This one is a bit of a personal favorite, simply because I saw it when I was initially finding my way on the crooked path, and so many of the images in the film have stayed with me. Released in 1972 and clearly stealing more than a few ideas from the far superior “Rosemary’s Baby,” the film tells the story of a doe-eyed innocent wife who follows her husband to a town ruled by witches. The husband’s boss and coven high priest, played by Orson Welles, of all people, needs the woman for her powers of necromancy. The film is certainly no masterwork, but there is an attractive sheen to the movie (one later echoed in “The Love Witch”) and more than a few seductive images of witchcraft in practice, as well as a true-to-life speech about the gods and ways of witchcraft.


 For all of the influence H.P. Lovecraft has exerted over dark art, his writings have yet to receive a proper cinematic expression. This 1970 film makes the list because, despite its ill-advised foray into late 60s psychedelia, there are still plenty of pure Lovecraftian elements here to recommend it. Dean Stockwell plays protagonist Wilbur Whateley, who seeks out the Necronomicon in order to perform a ritual to bring back “The Old Ones.” As the film progresses we find that Wilber is of suspect and “corrupted” lineage, setting him apart from the other town folk. The movie climaxes in a fantastical hilltop ritual that remains one of my favorite moments of occult film history.  While not perfect, the pursuit of grimoires, magical bloodlines, and the ritual invocation of elder gods makes this one a perennial favorite.


One of the weirder films in a list of weird films. What makes this 1971 film weird is not necessarily it’s narrative, but it’s mash-up of occult ideology, satire, horror, and hippie-era kitsch. It can be a frustrating watch if you can’t handle a film that is both serious and taking a piss at the exact same time. The film basically follows the exploits of Simon, a burned-out ceremonial magician as he passes through the pretenses and shallowness of upper-class bohemian culture in the late 60s and early 70s. The “dream” of the 60s is dead and all that is left is drugs and parlor games for the bored patrons of Simon’s world. At the heart of the film lurks the question of what is a sincere magician to do on his quest to divinity when all he is good for is Tarot readings and a potion here and there? The film’s answer is rather grim, but it’s freakishly fun getting there.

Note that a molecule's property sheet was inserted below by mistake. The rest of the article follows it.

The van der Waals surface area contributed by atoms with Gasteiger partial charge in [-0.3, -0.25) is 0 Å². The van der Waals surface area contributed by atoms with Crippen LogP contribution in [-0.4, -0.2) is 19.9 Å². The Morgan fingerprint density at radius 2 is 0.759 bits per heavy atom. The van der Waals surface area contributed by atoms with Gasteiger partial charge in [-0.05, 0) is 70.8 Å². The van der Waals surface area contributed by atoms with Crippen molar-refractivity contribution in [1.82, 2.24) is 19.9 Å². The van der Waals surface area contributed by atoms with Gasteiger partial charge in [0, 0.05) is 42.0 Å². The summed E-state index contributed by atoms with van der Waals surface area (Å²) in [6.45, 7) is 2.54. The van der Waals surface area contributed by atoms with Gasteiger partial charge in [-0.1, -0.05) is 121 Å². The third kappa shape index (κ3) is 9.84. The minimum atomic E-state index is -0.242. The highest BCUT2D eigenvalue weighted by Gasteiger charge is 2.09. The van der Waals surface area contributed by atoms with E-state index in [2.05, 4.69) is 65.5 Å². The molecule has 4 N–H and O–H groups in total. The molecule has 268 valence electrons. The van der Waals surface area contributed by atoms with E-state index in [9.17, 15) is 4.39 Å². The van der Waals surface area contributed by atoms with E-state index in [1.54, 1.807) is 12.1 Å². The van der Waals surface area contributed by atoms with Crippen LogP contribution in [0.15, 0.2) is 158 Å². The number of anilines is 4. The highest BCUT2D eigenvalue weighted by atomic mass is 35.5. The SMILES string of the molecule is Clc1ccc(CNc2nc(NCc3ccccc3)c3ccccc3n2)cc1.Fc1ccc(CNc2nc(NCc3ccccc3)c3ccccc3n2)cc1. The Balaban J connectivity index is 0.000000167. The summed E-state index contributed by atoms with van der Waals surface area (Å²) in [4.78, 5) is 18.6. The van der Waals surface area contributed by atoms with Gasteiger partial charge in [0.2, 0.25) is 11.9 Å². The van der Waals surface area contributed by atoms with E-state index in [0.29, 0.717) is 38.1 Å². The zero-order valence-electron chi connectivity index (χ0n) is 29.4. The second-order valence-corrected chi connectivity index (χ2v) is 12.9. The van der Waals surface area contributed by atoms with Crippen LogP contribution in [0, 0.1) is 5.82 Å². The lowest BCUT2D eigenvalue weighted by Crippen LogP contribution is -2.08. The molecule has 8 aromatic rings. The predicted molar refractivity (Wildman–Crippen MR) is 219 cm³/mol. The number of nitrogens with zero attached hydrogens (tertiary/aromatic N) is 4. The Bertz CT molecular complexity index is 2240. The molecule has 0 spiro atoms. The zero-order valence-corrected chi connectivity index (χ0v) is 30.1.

I know I’m supposed to prefer Ken Russell’s “The Devils” when it comes to films about the serpent Satan slithering into convents, but for all the goddamn talk, talk, talking, and more talking in that film, this 1978 movie cuts to the quick with pagan rituals, lesbian sex and blood, blood and more blood. Alucarda is an orphan raised by nuns who becomes possessed by the Devil and gives a giant bloody middle finger to the nuns and their god in the process. What elevates this film above other nunsploitation flicks is that as with the best parts of José Mojica Marins’ “Coffin Joe” films, there is an incredibly clear and strong message of left-handed path rebellion against authority here that transcends its genre trappings.


Thelemite Kenneth Anger’s film about Isis and Osiris bringing forth Lucifer to usher in a new Luciferian age is based on the writings of Aleister Crowley, so of course, it’s going to be on this list. Anger’s experimental style makes for a challenging viewing, but like the esoteric itself, the meaning is found buried under symbolism and fragmentary imagery. For the novice, the film offers an occult rabbit hole to fall down and explore, but a true appreciation of Anger’s work grows in proportion to one’s own knowledge of the subject, making it a work to revisit repeatedly as one progresses along the path.